2 comments:

Teki said...

ACHS is hosting The National Forum on Safety and Quality in Health Care in Adelaide, October.
http://sapmea.asn.au/conventions/forumsqhc2008/index.html
One of the sessions is “Why do we pay people for their errors?”
In The Age today, Stricter reporting ahead for hospitals.
"At a meeting of federal and state health ministers in Canberra today, federal Health Minister Nicola Roxon will negotiate 40 new hospital and primary care "performance indicators" on which both states and the Commonwealth will have to report as part of the new Australian health care agreements."
It's a known fact of hospital economics that the costs of care after adverse events are reimbursed at rates pegged to the Schedule. In other words, perverse incentives exist. It would be interesting for the public to consider, in detail, the apportioning of costs in the case of, say, a person who has a hip replacement that becomes infected with a multi-resistant bug and then suffers organ failure. Surgeons may tut-tut about the dents in their D and C records, but while they can bill at Medicare Plus rates for the revision surgery, they will not be effectively engaged in prevention.
Will the Health Ministers come out and say their efforts to collect data are hamstrung by the woeful state of health information technology? Or will they dig in and keep defending their own cost over-runs and failed projects.

Teki said...

Three articles on different aspects of health in today's papers serve to put IT under a spotlight. They are -
1. Secret athletes list led to inquiry
"In September last year, ASADA provided Medicare with a list of 878 athletes and 18 support personnel, including doctors, pharmacists, trainers and coaches, and asked that their prescription records for the past five years be cross-referenced with the official list of banned substances."
From an objective viewpoint, and leaving the ethical and privacy issues aside, it would be interesting to know what resources were available, the costs, and the method of audit planned to ensure accuracy and precision of the extracted data.
2. Pharmacists seek expanded powers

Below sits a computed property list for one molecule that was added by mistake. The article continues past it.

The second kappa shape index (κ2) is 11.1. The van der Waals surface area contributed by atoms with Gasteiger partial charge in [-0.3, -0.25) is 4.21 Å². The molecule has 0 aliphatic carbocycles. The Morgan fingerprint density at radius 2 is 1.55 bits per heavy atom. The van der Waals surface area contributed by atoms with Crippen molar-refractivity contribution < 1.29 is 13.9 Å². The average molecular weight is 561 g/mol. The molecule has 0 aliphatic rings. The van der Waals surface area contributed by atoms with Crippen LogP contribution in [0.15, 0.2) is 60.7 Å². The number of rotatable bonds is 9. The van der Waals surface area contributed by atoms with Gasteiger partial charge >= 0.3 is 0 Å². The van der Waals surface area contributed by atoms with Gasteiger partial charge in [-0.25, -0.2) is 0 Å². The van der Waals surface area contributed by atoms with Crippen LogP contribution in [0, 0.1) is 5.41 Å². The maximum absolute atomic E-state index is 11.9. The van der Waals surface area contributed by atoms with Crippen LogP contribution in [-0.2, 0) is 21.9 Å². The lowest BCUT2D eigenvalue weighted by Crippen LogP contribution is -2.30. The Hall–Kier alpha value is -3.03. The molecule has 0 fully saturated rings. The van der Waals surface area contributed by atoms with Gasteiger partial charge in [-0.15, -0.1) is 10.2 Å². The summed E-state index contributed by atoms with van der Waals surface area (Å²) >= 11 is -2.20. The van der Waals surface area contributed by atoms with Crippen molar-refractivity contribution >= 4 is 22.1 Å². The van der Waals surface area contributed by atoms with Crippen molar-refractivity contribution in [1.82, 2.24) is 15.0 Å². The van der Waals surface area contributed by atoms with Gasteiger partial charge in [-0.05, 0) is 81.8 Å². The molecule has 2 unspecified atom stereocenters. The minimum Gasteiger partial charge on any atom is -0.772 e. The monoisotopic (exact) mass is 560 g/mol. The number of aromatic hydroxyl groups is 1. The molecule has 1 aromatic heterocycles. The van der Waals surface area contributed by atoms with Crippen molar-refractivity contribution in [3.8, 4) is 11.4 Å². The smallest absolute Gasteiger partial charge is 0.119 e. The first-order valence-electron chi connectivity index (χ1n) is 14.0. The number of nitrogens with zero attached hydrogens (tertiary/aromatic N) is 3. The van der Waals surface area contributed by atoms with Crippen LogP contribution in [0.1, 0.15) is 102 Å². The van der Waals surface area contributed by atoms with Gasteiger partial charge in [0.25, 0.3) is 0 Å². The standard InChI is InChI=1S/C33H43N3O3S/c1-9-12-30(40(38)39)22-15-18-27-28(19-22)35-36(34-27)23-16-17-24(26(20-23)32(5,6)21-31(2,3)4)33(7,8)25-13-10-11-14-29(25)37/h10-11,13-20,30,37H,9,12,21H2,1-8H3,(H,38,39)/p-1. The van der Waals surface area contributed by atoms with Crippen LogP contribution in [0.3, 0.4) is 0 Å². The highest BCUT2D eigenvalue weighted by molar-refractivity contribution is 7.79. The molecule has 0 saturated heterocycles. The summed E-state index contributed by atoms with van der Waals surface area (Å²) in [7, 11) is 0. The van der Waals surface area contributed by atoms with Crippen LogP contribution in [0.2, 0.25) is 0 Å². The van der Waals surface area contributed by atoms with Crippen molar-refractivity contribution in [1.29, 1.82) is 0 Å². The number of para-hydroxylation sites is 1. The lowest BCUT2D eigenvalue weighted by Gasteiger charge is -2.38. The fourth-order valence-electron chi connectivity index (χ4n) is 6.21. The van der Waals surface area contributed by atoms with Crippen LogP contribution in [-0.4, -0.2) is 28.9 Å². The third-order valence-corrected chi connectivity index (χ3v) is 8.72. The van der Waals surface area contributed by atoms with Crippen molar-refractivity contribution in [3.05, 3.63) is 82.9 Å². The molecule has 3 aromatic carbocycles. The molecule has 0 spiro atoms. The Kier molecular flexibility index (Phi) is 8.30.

"Pharmacists take details of people buying pseudoephedrine products and police are alerted, with the aid of a national database, if suspicious amounts of the drug are bought. Mr Sclavos said the scheme could easily be expanded to include products with high amounts of codeine. This would be preferable to restricting such products to prescription-only, which is being considered. "With this technology that's already existing, we could make sure, for example, that nobody could get another dose of a high-dose codeine product with ibuprofen within 30 days," he said.
What is this technology, and does it integrate with all the other databases that store dynamic health information? What is the status of the Guild's efforts to get monopoly power over prescribing software?
3. Superbugs' wave of destruction all too real
"Despite the issue contributing to poor patient outcomes and threatening to undermine advances in the treatment of infectious diseases, the report said there was no national program to collate data on the prevalence of multi-resistant organisms in Australia."
A key issue in this area is the ability to attach specific microorganisms to specific people. Surveillance must be robust enough to label any contacts of a suspected smallpox, and avoid mistakenly labelling a surgeon as being a blood-borne virus carrier. It's also essential for software to be able to characterise microbes down through a cascade of descriptors. That is, a human has a limited and known number of body parts, but an E.coli will exist in subsets according to the different subtyping systems, and will be variably susceptible to dozens of antimicrobials. It would be interesting to hear the designers of existing surveillance software explain the strengths and weaknesses of their systems.